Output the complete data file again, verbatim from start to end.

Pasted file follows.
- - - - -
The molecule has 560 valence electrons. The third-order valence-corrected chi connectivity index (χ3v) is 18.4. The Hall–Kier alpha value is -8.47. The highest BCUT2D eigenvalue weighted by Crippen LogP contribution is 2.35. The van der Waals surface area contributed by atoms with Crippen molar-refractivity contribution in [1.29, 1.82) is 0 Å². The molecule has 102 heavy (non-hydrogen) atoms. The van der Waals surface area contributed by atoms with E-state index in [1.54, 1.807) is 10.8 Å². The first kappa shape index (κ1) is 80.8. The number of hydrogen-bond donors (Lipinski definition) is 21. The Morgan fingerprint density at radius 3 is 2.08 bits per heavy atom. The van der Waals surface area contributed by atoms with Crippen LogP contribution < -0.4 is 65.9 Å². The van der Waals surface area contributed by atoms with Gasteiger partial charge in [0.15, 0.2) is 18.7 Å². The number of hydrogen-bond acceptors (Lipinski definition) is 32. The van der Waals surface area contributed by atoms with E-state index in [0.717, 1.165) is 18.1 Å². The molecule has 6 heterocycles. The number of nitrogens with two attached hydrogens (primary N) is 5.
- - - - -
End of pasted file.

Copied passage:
The molecule has 560 valence electrons. The third-order valence-corrected chi connectivity index (χ3v) is 18.4. The Hall–Kier alpha value is -8.47. The highest BCUT2D eigenvalue weighted by Crippen LogP contribution is 2.35. The van der Waals surface area contributed by atoms with Crippen molar-refractivity contribution in [1.29, 1.82) is 0 Å². The molecule has 102 heavy (non-hydrogen) atoms. The van der Waals surface area contributed by atoms with E-state index in [1.54, 1.807) is 10.8 Å². The first kappa shape index (κ1) is 80.8. The number of hydrogen-bond donors (Lipinski definition) is 21. The Morgan fingerprint density at radius 3 is 2.08 bits per heavy atom. The van der Waals surface area contributed by atoms with Crippen LogP contribution < -0.4 is 65.9 Å². The van der Waals surface area contributed by atoms with Gasteiger partial charge in [0.15, 0.2) is 18.7 Å². The number of hydrogen-bond acceptors (Lipinski definition) is 32. The van der Waals surface area contributed by atoms with E-state index in [0.717, 1.165) is 18.1 Å². The molecule has 6 heterocycles. The number of nitrogens with two attached hydrogens (primary N) is 5.